For the water and the moss, I used Vertex Painting to paint out the areas where I didn’t want water or moss to appear. With this method, I was able to paint out opacity and really get specific with my scene. To get a realistic silhouette with my moss, I tessellated the mesh, which allowed the viewer to see even more shadows and details; details that a normal map wouldn’t be able to display.
For the atmosphere, I created four different particle systems: one for ambient fog, one for dust, one for the smoke coming out of the grates, and one for splashing water drips. These subtle details were the icing on the cake that really brought that extra touch of life to the piece.
The Power of Material Functions
Here was the most complicated part of the project. I created a material pipeline from scratch that allowed me to create nearly infinitely detailed textures on my objects while keeping the same texel density. With this pipeline, no matter how close up you got to a given asset in my scene, you would not lose any detail.
The first step I took was to create a material function that would allow me to blend different materials together in my master material.
Master Material Function
Here is the material function used for the main materials, each of which I created from scratch. I added in Base Color variation, and then an option to Desaturate it, so that I would be able to change color in engine. I then added more control to the roughness and specular values by adding a Min and Max to Lerp between. I also added tesselation and dithering to two of my functions so I could blend meshes more seamlessly and have more detail on my materials.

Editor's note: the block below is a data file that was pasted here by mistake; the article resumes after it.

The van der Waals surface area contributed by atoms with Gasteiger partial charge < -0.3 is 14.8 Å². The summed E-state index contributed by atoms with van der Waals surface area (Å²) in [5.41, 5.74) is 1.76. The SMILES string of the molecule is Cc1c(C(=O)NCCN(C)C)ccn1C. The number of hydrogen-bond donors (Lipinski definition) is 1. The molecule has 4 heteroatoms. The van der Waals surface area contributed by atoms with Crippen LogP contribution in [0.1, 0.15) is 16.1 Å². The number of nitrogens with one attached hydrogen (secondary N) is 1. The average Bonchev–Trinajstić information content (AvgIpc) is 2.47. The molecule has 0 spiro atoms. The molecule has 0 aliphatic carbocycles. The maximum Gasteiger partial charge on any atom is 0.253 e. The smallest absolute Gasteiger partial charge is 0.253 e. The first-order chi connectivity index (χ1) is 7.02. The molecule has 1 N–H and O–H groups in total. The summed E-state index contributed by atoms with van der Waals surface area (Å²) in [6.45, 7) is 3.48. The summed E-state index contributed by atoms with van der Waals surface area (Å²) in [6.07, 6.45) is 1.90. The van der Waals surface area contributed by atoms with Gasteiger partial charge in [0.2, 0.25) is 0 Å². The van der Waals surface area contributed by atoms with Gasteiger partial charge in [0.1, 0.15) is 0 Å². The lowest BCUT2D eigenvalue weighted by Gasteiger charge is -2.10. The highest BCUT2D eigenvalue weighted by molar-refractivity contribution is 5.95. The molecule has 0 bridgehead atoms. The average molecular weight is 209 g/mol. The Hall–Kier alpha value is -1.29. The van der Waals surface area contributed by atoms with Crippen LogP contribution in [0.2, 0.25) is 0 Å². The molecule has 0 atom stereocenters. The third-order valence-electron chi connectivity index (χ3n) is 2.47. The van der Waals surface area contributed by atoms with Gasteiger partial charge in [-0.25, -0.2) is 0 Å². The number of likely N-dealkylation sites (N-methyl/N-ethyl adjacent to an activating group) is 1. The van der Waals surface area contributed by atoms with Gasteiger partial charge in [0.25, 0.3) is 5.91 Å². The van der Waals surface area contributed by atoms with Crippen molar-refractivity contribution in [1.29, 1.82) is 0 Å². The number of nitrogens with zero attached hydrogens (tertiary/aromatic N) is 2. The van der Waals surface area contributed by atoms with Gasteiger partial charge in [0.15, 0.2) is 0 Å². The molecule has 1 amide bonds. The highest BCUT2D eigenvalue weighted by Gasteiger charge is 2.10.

Once I had my material functions finalized, I moved on to creating my master material. I applied three main materials per object, using a packed Mask Map that I painted in Substance Painter to comp the materials to their given place in Unreal. Then I took each of these main materials and added more functionality with vertex painting.
Next, I created my own Material Function called “Make It Wet” so that I could paint “wetness” onto the mesh. In this function, I took the base color and multiplied it by a certain value to create a darker diffuse, added customizable refraction, spec, and roughness sliders so that these could be changed in real time, and added ripple effects for water under the dripping particles using a normal map that would grow outward over time.
Substance for Days
I made all of my base materials in Substance Designer. The most important part about creating your materials in Substance is finding reference for the material you are aiming for. Being able to understand how a material ages and how they are made helps ground the material in reality, so it looks more realistic in your scene.
Cast Iron Material